This Royal POLYTECHNIC INSTITUTION, like that of the Royal Adelaide Gallery, is established for the advancement of the arts and practical science, especially in connexion with agriculture, mining, machinery, and manufactures : so of necessity the two institutions partake of the same character.
While I am gazing from the balcony, the Great Hall appears to be crowded with company of all ages, the bright and eager eye of youth, the sobered mien of maturity, and the yet more grave and reflecting countenance of age, may be seen at a glance, and many a parent feels himself puzzled to answer the questions of his children. Mammas hardly dare open their mouths, and papas, with all their home-knowledge, find it no easy matter to keep up a character for wisdom when surrounded with scientific instruments and intricate machinery “Well, we must go on, or we shall not see half the things which are to be seen”—“Ask me when we are at home”-and, “ I have not time to ex
plain it to you now," are all the replies that many a curious, eager-eyed urchin can get in return for his incessant questionings.
We have here, as at the Royal Adelaide Gallery, models and machinery of all kinds; experiments are made and lectures given on interesting subjects, so that whatever may be the object or taste of the visitor, he may gratify his curiosity, and extend his knowledge.
A foreign stranger, a Walachian, has joined me. You may fancy him going down in the diving-bell with Old Humphrey: but I will describe the scene.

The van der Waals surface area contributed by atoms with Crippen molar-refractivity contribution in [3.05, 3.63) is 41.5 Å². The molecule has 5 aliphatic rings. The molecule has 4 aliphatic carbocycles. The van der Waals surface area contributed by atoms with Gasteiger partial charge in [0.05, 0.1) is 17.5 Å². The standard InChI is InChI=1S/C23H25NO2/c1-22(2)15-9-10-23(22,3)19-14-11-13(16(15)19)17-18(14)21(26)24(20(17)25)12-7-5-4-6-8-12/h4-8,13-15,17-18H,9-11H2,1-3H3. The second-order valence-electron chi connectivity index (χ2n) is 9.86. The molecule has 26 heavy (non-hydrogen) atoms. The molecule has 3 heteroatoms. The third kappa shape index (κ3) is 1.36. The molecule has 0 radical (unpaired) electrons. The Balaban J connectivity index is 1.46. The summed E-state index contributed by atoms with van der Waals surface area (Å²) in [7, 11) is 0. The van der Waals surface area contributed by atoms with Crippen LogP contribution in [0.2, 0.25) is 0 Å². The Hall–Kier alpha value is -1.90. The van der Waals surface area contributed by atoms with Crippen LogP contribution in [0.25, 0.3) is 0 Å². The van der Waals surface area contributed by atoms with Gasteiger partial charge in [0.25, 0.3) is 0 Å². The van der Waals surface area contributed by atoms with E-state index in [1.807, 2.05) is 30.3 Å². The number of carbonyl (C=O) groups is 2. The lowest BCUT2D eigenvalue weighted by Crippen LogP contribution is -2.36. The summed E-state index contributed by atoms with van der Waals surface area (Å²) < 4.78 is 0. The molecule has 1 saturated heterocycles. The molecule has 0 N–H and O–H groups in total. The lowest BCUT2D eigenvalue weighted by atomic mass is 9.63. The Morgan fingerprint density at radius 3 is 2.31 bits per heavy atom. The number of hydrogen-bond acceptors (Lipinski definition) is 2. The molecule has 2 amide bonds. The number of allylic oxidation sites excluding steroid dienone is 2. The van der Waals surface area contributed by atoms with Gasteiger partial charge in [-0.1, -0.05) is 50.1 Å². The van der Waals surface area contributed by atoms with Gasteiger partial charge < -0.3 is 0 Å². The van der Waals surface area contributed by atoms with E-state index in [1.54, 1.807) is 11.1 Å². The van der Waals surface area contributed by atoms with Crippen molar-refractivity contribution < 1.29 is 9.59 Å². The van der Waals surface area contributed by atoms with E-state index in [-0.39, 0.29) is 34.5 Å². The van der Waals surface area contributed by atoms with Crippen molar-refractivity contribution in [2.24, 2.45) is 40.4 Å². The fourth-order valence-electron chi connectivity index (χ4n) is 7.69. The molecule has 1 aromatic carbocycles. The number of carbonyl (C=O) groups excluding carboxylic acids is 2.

The Walachian, myself, a lady, and a young man, mounted the steps, and crept as well as we could into the bell, and took our seats: we were then hoisted up over the huge well of water, and soon began to descend, the face of the young man as colourless as though he were about to undergo an execution. The-Walachian was all animation, but the young man was all fearfulness, almost amounting to terror.
On one side of the bell was a knocker, with an inscription directing us to rap if we wished to ascend. “Shall I knock ?'' said the young man in great trepidation, before we had descended many feet: but I asked him what he wanted to knock for; and if he had left any thing behind him. In a few more seconds, 6 Shall I knock now ?!! cried out the young man in an agony; but I told him that he must not on any account knock till we had reached the bottom. It was however all in vain, for young Faint-heart could not contain himself; so laying hold of the knocker, he rapped most lustily, and up we came, to the great mortification of